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Merritt College’s Environmental Program Celebrates 50 Years. Oakland Mayor, San Leandro Vice Mayor and City Manager Honor Accomplishments

17 December 2012

The Environmental Program at Merritt College celebrated its 50th Anniversary on December 1, 2012 at the Self Reliant House on campus where 60 people gathered for a day of hiking, history and discussion about the future of both the program and the globe.

Program Director Robin Freeman lauded colleagues for having begun some of the first college environmental activities in the state and nation.  Accomplishments include the first ecology course at the Peralta colleges in 1962, the first dedicated student-built environmental center in 1981, the first ecological restoration certificate program in 1991 and the first Green Building Materials Conference in 1994.

Freeman noted that the program has consistently been decades ahead of the curve. “The program has been able to predict the future,” said Freeman. “If so,” he continued, “the sustainable green cities students and faculty study now suggests a hopeful, thriving future for our planet.”

The celebration came two weeks after Oakland Mayor Jean Quan and San Leandro Vice Mayor Michael Gregory spoke at the Merritt Environmental Program.

Last month, Merritt College environmental students joined local leaders and residents in an event organized by Friends of San Leandro Creek (FOSLC) to imagine and plan activities around the creek and the watershed.

Bringing back the creek’s vitality was at the top of the agenda for the dozens of people who gathered at San Leandro City Hall to brainstorm on restoring the creek’s 6.5 mile open greenway. The creek flows from Lake Chabot in the hills to the estuary between the Oakland airport and Alameda. The goal is to make the creek cleaner and safer, and more natural and more accessible so the community can fully enjoy it.

Participants described many ways to do that: Planting a tree farm and a community garden, involving San Leandro high school students, posting interpretive signs, building creek crossings and adding disability access.

Several local leaders, including Oakland Mayor Jean Quan, Vice Mayor Michael Gregory and City Manager Chris Zapata of San Leandro spoke at the meeting about the history and value of watershed restoration work. Quan endorsed the group’s goals and touted how Friends of Sausal Creek, primarily through the work of hundreds of volunteers, has succeeded in returning a good portion of the creek to its native habitat.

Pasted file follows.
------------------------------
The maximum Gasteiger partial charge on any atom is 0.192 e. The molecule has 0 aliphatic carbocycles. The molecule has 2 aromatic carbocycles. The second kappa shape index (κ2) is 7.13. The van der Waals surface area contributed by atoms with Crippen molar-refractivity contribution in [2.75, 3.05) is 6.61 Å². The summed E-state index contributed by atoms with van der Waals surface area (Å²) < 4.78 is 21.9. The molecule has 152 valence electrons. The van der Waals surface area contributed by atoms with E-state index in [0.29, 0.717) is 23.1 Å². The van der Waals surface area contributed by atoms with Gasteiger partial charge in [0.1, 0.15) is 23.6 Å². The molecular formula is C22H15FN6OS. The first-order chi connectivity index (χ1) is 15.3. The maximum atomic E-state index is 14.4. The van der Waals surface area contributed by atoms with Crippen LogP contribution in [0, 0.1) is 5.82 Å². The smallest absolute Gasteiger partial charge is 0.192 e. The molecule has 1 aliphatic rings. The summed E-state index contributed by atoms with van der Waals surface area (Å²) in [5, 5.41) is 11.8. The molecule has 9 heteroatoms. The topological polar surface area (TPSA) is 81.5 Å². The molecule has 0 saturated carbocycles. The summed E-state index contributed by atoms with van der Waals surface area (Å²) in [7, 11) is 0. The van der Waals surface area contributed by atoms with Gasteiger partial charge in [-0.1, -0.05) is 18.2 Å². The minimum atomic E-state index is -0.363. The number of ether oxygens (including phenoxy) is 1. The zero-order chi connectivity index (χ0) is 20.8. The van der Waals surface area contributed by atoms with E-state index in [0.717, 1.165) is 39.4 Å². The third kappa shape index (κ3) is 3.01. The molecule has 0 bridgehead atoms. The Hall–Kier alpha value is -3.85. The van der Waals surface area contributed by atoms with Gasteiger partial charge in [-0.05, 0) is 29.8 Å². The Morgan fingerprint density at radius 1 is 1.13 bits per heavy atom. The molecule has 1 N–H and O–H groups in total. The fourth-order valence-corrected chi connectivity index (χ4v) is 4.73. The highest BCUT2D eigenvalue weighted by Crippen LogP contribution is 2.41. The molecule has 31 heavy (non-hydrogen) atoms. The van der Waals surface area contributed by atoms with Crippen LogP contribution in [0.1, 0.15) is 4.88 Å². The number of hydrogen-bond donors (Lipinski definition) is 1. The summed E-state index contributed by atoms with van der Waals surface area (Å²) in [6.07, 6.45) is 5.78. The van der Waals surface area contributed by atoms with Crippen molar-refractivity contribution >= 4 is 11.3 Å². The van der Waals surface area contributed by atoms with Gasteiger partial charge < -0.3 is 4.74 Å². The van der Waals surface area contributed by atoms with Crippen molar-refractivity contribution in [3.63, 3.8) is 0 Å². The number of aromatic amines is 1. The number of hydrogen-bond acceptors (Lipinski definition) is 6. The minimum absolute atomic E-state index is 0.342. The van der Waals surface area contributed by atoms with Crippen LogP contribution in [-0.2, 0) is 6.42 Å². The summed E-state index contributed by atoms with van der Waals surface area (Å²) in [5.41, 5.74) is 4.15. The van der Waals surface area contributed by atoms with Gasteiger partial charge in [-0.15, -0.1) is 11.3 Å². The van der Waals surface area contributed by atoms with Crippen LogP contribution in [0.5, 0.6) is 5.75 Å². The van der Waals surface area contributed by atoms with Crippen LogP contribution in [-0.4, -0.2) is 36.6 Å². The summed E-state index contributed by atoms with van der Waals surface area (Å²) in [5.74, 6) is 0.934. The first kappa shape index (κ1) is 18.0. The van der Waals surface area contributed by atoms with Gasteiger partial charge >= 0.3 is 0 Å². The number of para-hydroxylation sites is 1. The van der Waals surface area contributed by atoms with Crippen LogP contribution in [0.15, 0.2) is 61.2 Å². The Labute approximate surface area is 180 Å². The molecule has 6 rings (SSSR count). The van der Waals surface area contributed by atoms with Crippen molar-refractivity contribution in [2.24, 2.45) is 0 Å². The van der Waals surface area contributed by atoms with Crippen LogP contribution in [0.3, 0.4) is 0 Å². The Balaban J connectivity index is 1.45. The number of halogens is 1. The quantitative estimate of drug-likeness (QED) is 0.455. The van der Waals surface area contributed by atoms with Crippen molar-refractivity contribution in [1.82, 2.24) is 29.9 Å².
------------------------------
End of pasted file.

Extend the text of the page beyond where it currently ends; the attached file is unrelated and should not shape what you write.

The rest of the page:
Jeanny Wang, an environmental scientist who has recorded some of the creek’s “vital statistics,” explained the importance of monitoring and improving the creek’s health.

Instrumental in organizing the meeting were Freeman, Gregory and Susan Levenson of FOSLC.

Each semester, students at Merritt College’s Environment Program organize meetings, field research and community work to maintain efforts to restore native fish and provide parks along the creek. Merritt classes have been using the creek as a field lab for four years.

Freeman noted, “There are enough real opportunities in the world that we don’t need to make up a field lab site for our classes. Instead, we are using the San Leandro Creek Watershed. The students are learning while making an impact.”

Overall, the meeting convened community members from many backgrounds passionate about improving the state of the watershed. Their ideas and commitment injected fresh energy into a long-term project that requires the input of San Leandro and Oakland neighbors to bring the creek and its environs back to life.

Those interested in exploring more about San Leandro Creek can enroll in “Introduction to Sustainable Urban Planning” (ENVMT 11) at Merritt College or “Tree to Sea, A Bay Area Cross-Section” (ENVMT 40).

For more information, see www.ecomerritt.org or Friends of San Leandro Creek,  www.fslc.org.

 

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Leanne A. Grossman contributed to this story.

Filed under: Merritt College, Peralta News, Press Release. Tagged: , , , , , ,

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